by Jon LeSage, editor and publisher, Green Auto Market
Here’s my take on the 10 most significant and interesting occurrences during the past week…….
- EPA issues final rules on RFS: The U.S. Environmental Protection Agency (EPA) announced final volume requirements under the Renewable Fuel Standard (RFS) program yesterday for the years 2014, 2015 and 2016, and final volume requirements for biomass-based diesel for 2014 to 2017. EPA set out a goal of 18 billion gallons of renewable fuels overall for 2016, an increase from what the agency had suggested in June but far less than the renewable fuel level anticipated by the statute originally issued in 2007; that law had envisioned 22.25 billion gallons by 2016. The rule finalizes higher volumes of renewable fuel than the levels EPA proposed in June. The final 2016 standard for cellulosic biofuel is nearly 200 million gallons, or seven times more, than the market produced in 2014. The final 2016 standard for advanced biofuel is nearly one billion gallons, or 35%, higher than the actual 2014 volumes. The agency said it formulated this policy based on more than 670,000 comments from the public. The ethanol blend in gasoline went up from 16.3 billion gallons in 2015 proposed earlier this year by EPA to 16.93 billion in the finalized rules; and for next year, the volume increased from 17.4 billion gallons to 18.11. These volumes could bring the gasoline ethanol blend over 10% this year and next, which the oil industry says will raise fuel prices and further damage vehicle engines. Overall, the EPA decision didn’t appear to quiet the debate over biofuels from the oil industry or biofuels producers.
- Faraday launching concept car: Chinese startup electric carmaker Faraday Future will unveil a concept car at the Consumer Electronics Show (CES) this January in Las Vegas. Earlier this month, Faraday released a statement saying it would spend $1 billion on a U.S. factory for this production car; it’s expected to be launched as early as 2017. Faraday has a major Chinese investor, Jia Yueting, who founded Leshi Internet Information & Technology, who has a fortune estimated at $7 billion. Faraday now has about 400 employees, and operates out of a former Nissan research facility in Gardena, Calif., next to Los Angeles.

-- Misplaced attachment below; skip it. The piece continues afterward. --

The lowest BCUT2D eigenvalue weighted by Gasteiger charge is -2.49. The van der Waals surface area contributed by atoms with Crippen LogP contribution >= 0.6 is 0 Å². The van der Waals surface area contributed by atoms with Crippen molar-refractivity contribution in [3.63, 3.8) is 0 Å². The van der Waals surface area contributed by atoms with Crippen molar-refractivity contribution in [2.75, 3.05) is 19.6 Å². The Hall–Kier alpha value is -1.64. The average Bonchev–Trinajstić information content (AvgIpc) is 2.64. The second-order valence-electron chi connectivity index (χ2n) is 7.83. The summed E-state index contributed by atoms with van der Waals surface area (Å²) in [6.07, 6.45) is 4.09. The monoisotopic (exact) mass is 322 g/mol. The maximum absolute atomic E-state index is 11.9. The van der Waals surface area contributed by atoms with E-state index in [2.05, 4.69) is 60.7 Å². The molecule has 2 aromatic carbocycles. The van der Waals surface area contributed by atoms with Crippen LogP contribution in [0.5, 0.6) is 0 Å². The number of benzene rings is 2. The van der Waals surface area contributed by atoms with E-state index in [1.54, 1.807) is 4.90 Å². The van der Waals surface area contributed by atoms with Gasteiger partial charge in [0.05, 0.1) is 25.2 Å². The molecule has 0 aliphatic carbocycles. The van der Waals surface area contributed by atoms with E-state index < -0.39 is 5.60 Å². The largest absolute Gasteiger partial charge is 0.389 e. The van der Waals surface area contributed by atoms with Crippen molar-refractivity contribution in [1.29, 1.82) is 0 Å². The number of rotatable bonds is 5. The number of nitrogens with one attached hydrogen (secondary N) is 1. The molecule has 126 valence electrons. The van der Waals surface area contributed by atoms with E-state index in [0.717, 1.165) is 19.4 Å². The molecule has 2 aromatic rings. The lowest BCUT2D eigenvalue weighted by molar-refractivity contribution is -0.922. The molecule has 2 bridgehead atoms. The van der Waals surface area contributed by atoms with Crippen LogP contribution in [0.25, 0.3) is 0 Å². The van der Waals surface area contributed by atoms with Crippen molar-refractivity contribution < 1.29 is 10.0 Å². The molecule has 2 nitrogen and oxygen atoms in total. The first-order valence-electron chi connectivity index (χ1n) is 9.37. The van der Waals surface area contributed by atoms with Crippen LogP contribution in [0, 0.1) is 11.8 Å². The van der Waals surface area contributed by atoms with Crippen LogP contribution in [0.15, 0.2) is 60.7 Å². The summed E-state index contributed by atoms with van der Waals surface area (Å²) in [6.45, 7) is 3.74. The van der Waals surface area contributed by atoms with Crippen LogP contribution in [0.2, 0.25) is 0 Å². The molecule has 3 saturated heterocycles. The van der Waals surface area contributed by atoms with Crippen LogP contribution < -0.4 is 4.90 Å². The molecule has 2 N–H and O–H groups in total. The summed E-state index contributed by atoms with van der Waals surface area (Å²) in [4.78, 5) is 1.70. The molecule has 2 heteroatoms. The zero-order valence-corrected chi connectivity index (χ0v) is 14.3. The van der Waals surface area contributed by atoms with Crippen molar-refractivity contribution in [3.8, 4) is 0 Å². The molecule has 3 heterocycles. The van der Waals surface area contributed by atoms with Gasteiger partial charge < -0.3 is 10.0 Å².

- COP21 starts in Paris: Global leaders met in Paris yesterday for the start of the United Nations COP21 climate summit; its ambitious goal is creating an international framework allowing countries to coordinate and gradually strengthen their efforts to fight climate change. It’s been years in the making and the source of much debate over commitments nations will make to reducing climate change and providing financial aid to countries that have suffered damage from it. Nearly 150 global leaders are expected to attend, including Barack Obama, Chinese President Xi Jinping, and Russian President Vladimir Putin. Security will be tight at the conference, a little more than two weeks after terrorist attacks in the city. “What a powerful rebuke to the terrorists it will be when the world stands as one and shows that we will not be deterred from building a better future for our children,” Obama said last week.
- Tesla Model X pricing: Tesla Motors’ new electric SUV, Model X, will have a wide range of MSRP prior to its $7,500 federal tax credit. It has a starting price of $80,000 before delivery charges all the way to $132,000 for the Model X P90D Signature Edition. That will include the Ludicrous Mode, which means you can go from 0 to 60 in just 3.2 seconds. Deliveries of the Model X will start in early 2016. The Model X is being recognized for going an estimated 257 miles, which is significant for a battery electric vehicle, and for its “falcon” doors.